Macarthur’s return highlights the A-League Men’s unpredictability after forced breaks

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The A-League Men is unofficially back underway.

Whilst postponements and all other mediums of disturbance are unlikely to stay off the table and out of fans’ wary subconscious, the fact that every club has now ended their enforced footballing fast brings a sigh of relief. A soothing gulp of Gaviscon to smother our football heartburn. So, how did everybody go?

Unsurprisingly, the first games back have proven tough.

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Macarthur’s fightback from 2-0 down against Western United on Tuesday night would be impressive and memorable in any given round of any competition. Let alone their first competitive match in over a month.

“I always knew it would be a difficult one for us, it’s been 36 days since our last fixture,” said Ante Milicic after the game.

“It was difficult circumstances for us with the majority of our squad getting COVID in that time as well. But I’m super pleased that the boys ended up getting a point in the end and the important thing is getting the minutes back into the legs.”

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Accepting that some clubs have been luckier than others with COVID-19 and as such have not been forced to endure a lengthy period of time without football, ‘the break’ in this case is referring to the time between each club’s last game in 2021 and their first in 2022. This is where the bulk of postponements and delays have taken place across the competition.

The average points earned in a club’s first game back in the A-League Men since the COVID disturbance is just 0.75. Five teams lost, six teams drew and only Adelaide United won. Note that this was on the 1st of January after a comparatively short break of only 14 days.

“You could see tonight we were very rusty. Physically, we’re not at the levels that we need to be and you can only get there through playing games. And at the same time it affects the players all differently, to keep the squad motivated is hard,” said Milicic.

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“When you sort of look like you’re getting through that period but the games keep on getting canceled for one reason or another, how do you replicate matchday intensity as much as possible? That was the hardest thing for us.”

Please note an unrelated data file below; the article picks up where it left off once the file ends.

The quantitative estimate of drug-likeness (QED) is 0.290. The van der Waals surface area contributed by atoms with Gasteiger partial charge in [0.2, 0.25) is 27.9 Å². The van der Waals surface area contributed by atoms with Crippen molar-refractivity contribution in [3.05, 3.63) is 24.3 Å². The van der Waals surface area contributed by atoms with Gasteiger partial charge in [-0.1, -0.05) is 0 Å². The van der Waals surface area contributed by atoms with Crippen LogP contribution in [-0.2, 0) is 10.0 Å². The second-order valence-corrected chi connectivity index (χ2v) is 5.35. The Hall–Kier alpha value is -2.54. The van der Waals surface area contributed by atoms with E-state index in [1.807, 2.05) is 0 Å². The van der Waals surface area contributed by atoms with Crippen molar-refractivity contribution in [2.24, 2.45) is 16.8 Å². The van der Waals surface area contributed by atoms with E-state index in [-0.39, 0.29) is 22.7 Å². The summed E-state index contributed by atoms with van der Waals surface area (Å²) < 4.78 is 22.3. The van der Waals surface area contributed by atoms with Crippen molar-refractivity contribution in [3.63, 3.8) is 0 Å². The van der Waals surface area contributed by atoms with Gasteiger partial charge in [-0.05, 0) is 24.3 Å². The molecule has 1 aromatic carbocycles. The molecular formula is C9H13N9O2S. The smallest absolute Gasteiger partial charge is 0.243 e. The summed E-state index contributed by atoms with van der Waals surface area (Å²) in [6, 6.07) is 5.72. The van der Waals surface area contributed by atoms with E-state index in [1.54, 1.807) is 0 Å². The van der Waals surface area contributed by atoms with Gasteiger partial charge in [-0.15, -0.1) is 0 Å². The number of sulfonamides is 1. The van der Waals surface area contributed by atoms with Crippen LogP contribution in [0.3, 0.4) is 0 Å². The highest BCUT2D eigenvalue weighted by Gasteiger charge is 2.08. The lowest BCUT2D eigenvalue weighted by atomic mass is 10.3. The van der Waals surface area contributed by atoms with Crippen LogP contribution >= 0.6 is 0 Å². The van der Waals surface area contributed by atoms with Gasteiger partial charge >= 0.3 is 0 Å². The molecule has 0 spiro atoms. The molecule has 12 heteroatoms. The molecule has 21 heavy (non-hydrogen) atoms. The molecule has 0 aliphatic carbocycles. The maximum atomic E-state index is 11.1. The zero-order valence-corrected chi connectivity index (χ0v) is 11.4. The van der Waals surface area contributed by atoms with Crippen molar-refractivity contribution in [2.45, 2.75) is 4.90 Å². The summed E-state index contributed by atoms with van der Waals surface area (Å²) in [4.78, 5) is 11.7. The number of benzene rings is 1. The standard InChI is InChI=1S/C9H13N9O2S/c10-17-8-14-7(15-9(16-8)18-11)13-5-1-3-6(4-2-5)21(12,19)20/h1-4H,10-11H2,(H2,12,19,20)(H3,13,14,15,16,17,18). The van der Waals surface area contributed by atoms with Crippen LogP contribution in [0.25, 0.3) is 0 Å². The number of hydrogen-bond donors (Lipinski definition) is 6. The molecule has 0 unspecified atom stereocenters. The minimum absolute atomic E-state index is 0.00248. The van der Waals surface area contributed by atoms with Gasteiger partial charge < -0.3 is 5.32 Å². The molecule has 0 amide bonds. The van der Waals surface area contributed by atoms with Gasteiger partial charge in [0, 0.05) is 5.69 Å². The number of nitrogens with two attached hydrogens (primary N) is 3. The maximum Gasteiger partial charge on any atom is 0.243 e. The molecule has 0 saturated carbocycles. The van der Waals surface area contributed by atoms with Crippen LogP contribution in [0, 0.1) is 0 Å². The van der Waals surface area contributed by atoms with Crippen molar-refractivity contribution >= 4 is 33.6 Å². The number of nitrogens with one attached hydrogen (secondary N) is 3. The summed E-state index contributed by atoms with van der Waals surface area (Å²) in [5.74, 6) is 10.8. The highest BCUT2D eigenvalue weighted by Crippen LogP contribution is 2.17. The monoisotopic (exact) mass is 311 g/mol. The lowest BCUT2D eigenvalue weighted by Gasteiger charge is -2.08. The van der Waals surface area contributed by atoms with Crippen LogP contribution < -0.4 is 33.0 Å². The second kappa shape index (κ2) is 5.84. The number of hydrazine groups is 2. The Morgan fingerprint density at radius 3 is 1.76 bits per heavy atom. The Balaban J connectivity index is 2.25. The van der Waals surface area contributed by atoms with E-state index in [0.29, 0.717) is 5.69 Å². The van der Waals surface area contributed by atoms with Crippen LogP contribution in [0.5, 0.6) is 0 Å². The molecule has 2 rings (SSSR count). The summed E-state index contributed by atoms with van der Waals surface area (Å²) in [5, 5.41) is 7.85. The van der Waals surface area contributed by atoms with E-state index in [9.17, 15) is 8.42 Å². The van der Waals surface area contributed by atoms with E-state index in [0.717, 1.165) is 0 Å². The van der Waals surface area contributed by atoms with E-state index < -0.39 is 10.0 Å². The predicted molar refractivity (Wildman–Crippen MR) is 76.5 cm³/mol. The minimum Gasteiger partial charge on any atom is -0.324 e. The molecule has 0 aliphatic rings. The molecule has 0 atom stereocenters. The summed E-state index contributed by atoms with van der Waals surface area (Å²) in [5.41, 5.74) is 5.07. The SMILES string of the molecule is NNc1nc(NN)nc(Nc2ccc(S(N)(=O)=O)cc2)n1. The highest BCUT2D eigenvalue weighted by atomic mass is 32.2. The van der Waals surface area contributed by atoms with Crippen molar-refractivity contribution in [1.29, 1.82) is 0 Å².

There is a fairly obvious link between the amount of time between a club’s fixtures and the outcome of their eventual return. Of the six teams with the longest time off, four lost their returning fixture. That is, every single team that lost their comeback game, is in that unfortunate group of six. The longer the interval, the tougher the return.

Whilst of course there are more contributing factors than just their forced time off, two of these results in particular spark intrigue.

Western United came back from their hiatus in third place, with three games in hand over the two teams above them. They lost to Wellington Phoenix, the team sitting rock bottom of the league, and enjoying the equal-shortest break. A good team with 25 days out lost to a poor team that only copped 12.

Simultaneously, Adelaide United, the only team that won their first game back, did so from last place. They have since rocketed up to third.

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Expect abnormalities in results and inflated league positions to settle as clubs regain their fitness and footing. As the many effects of an involuntary pause filter out of player’s legs and minds, with the mercy of COVID-19 pending, the A-League Men should be on its way back to functionality.

As for Macarthur and Milicic, they have some catching up to do:

“Hopefully we can build on the good things we saw tonight and now focus on the busy schedule I know will be in front of us,” he said.

Statistics sourced from Ultimate A-League

Feature Image Credit: Macarthur FC

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Tom Macrae
Tom Macraehttp://medium.com/@macraetomr23
Communications undergrad at Western Sydney University covering Macarthur FC in the 2021/22 season. Newcastle United. Jack Grealish fangirl.

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